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Know The Difference Between Graphic File Formats

Know The Difference Between Graphic File Formats

Wednesday, May 13, 2015
Published in Branding

Confused over the difference between the many image file types, you’re not alone. Understand the importance and role of different image file types is essential to ensuring your success.

Raster images use many colored pixels or individual building blocks to form a complete image. JPEGs, GIFs and PNGs are common raster image types. Almost all of the photos found on the web and in print catalogs are raster images.

Because raster images are constructed using a fixed number of colored pixels, they can’t be dramatically resized without compromising their resolution. When stretched to fit a space they weren’t designed to fill, their pixels become visibly grainy and the image distorts. This is why altered photos may appear pixilated or low resolution. Therefore, it is important that you save raster files at precisely the dimensions needed to eliminate possible complications.

Vector images, alternatively, allow for more flexibility. Constructed using mathematical formulas rather than individual colored blocks, vector file types such as EPS, AI and PDF* are excellent for creating graphics that frequently require resizing. Your company logo and brand graphics should be created as a vector and saved as a master file so you can use it with smaller items such as your business card and letterhead, but also on larger surfaces, such as your corporate jet. When necessary, always create a JPG or PNG for use on the web from this master vector file. Just be sure to save the new raster file in the exact dimensions needed.

*A PDF is generally a vector file. However, depending how a PDF is originally created, it can be either a vector or a raster file.  Whether you opt to flatten the layers of your file or choose to retain each one will determine the image type.

Raster Images

Graphics Interchange Format (GIF) is one of the file formats used to display on the internet. It is mainly used on websites. It is indexed-colored graphics and images in HTML documents. Indexed color means that it will only display a maximum of 256 colors. For this reason, GIF is NOT a good format for saving photographic type images with many colors. GIF is good for saving images with flat blocks of color such as logos or simple illustrations. Another very important feature of GIF images is that is allows you to preserve transparency. It uses an LZW-compressed format designed to minimize file size. Not used for many web needs because of quality considerations. Best use = web sites and other digital needs.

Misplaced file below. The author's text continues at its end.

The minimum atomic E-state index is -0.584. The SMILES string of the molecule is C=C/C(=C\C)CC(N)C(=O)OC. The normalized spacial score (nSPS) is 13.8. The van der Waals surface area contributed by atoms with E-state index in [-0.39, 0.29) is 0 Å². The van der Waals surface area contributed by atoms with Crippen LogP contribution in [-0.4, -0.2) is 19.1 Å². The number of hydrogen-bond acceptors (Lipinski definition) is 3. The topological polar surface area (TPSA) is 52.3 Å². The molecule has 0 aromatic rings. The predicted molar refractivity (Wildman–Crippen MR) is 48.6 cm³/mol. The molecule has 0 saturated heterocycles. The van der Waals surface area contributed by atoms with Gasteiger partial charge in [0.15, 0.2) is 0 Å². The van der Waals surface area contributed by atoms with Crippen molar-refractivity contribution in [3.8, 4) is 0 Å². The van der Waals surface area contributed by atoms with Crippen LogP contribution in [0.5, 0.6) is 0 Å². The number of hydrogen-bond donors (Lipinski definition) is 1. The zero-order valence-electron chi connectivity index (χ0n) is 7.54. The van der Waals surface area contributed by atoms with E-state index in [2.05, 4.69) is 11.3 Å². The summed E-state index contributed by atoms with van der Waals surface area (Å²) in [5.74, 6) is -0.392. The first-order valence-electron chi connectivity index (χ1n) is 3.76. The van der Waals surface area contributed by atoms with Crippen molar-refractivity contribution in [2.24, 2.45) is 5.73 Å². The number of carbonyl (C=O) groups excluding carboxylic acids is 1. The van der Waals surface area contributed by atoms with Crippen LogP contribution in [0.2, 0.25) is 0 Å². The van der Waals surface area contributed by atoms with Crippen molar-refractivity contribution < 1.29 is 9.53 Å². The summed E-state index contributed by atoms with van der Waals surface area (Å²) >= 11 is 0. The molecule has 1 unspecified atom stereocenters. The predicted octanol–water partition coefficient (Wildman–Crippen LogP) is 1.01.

Joint Photographic Experts Group (JPEG) format is used to display photographs and other continuous-tone images on the web. JPEG format supports CMYK, RGB (millions of colors), and Grayscale color modes. Unlike GIF format, JPEG retains all color information in an RGB image but compresses file size by selectively discarding data. This is known as lossy compression, and can result in a loss of quality if a high level of compression is applied. In most image editing programs you can specify how much compression/loss of quality you want. Generally, if you choose the maximum quality option, your image will be indistinguishable from your original photograph. However, you can also save your files with lower quality settings that still produces a reasonably good image (or at least good enough for the web) image. Another important difference between GIF and JPG, is that JPG does not preserve transparency. Best use = Personal photograph collection, web sites and other digital needs.

Portable Network Graphics (PNG) is a little bit like the best of both worlds. It was developed based on GIF, for lossless compression and for display of images on the web. Unlike GIF, PNG supports 24?bit images and produces background transparency without jagged edges; however, some older web browsers do not support PNG images. PNG format supports RGB, Indexed Color, Grayscale, and Bitmap mode images. PNG also preserves transparency. Best use = web sites and other digital needs. 

A TIF (or TIFF) is a large raster file. It has no loss in quality and therefore is primarily used for images used in printing. On the web, because of load time, you generally want to use smaller images such as JPG or PNG. Best use = images and photographs for high quality print. 

Vector Images

An EPS file is a vector file of a graphic, text or illustration. Because it is vector it can easily be resized to any size it needs to be. An EPS file can be reopened and edited. Best use = master logo files and graphics and print designs.

An AI file is a proprietary, vector file type created by Adobe that can only be created or edited with Adobe Illustrator. It is most commonly used for creating logos, illustrations and print layouts. Best use = creating logos, graphics, illustrations.

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